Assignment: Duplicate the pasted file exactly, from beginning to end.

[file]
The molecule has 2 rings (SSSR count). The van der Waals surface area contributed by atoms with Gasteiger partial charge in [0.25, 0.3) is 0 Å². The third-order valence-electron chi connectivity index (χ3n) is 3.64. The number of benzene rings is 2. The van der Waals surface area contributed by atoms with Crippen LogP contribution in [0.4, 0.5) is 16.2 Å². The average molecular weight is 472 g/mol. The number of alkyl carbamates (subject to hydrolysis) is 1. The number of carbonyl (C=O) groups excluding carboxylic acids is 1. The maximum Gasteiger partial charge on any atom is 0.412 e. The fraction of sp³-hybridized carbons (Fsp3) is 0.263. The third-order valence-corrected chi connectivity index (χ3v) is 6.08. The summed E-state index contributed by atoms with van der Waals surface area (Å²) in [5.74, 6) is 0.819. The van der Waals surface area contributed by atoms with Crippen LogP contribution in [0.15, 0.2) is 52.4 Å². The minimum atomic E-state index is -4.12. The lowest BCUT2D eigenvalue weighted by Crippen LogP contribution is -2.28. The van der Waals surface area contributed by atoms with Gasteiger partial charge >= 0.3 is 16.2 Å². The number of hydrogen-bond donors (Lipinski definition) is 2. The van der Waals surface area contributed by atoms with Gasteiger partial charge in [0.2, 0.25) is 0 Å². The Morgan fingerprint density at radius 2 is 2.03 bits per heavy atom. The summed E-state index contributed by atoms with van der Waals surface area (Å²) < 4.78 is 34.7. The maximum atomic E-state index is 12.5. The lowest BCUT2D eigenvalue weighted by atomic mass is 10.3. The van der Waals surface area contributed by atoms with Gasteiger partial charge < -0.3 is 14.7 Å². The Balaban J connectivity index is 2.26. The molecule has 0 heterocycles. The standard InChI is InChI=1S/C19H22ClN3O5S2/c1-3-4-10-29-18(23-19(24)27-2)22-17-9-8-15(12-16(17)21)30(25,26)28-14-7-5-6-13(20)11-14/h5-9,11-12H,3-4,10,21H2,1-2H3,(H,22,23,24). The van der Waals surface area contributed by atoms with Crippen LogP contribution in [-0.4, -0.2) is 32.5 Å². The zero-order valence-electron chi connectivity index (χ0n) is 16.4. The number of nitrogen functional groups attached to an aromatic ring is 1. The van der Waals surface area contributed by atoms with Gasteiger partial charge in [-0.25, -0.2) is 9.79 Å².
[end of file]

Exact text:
The molecule has 2 rings (SSSR count). The van der Waals surface area contributed by atoms with Gasteiger partial charge in [0.25, 0.3) is 0 Å². The third-order valence-electron chi connectivity index (χ3n) is 3.64. The number of benzene rings is 2. The van der Waals surface area contributed by atoms with Crippen LogP contribution in [0.4, 0.5) is 16.2 Å². The average molecular weight is 472 g/mol. The number of alkyl carbamates (subject to hydrolysis) is 1. The number of carbonyl (C=O) groups excluding carboxylic acids is 1. The maximum Gasteiger partial charge on any atom is 0.412 e. The fraction of sp³-hybridized carbons (Fsp3) is 0.263. The third-order valence-corrected chi connectivity index (χ3v) is 6.08. The summed E-state index contributed by atoms with van der Waals surface area (Å²) in [5.74, 6) is 0.819. The van der Waals surface area contributed by atoms with Crippen LogP contribution in [0.15, 0.2) is 52.4 Å². The minimum atomic E-state index is -4.12. The lowest BCUT2D eigenvalue weighted by Crippen LogP contribution is -2.28. The van der Waals surface area contributed by atoms with Gasteiger partial charge >= 0.3 is 16.2 Å². The number of hydrogen-bond donors (Lipinski definition) is 2. The van der Waals surface area contributed by atoms with Gasteiger partial charge in [0.2, 0.25) is 0 Å². The Morgan fingerprint density at radius 2 is 2.03 bits per heavy atom. The summed E-state index contributed by atoms with van der Waals surface area (Å²) < 4.78 is 34.7. The maximum atomic E-state index is 12.5. The lowest BCUT2D eigenvalue weighted by atomic mass is 10.3. The van der Waals surface area contributed by atoms with Gasteiger partial charge < -0.3 is 14.7 Å². The Balaban J connectivity index is 2.26. The molecule has 0 heterocycles. The standard InChI is InChI=1S/C19H22ClN3O5S2/c1-3-4-10-29-18(23-19(24)27-2)22-17-9-8-15(12-16(17)21)30(25,26)28-14-7-5-6-13(20)11-14/h5-9,11-12H,3-4,10,21H2,1-2H3,(H,22,23,24). The van der Waals surface area contributed by atoms with Crippen LogP contribution in [-0.4, -0.2) is 32.5 Å². The zero-order valence-electron chi connectivity index (χ0n) is 16.4. The number of nitrogen functional groups attached to an aromatic ring is 1. The van der Waals surface area contributed by atoms with Gasteiger partial charge in [-0.25, -0.2) is 9.79 Å².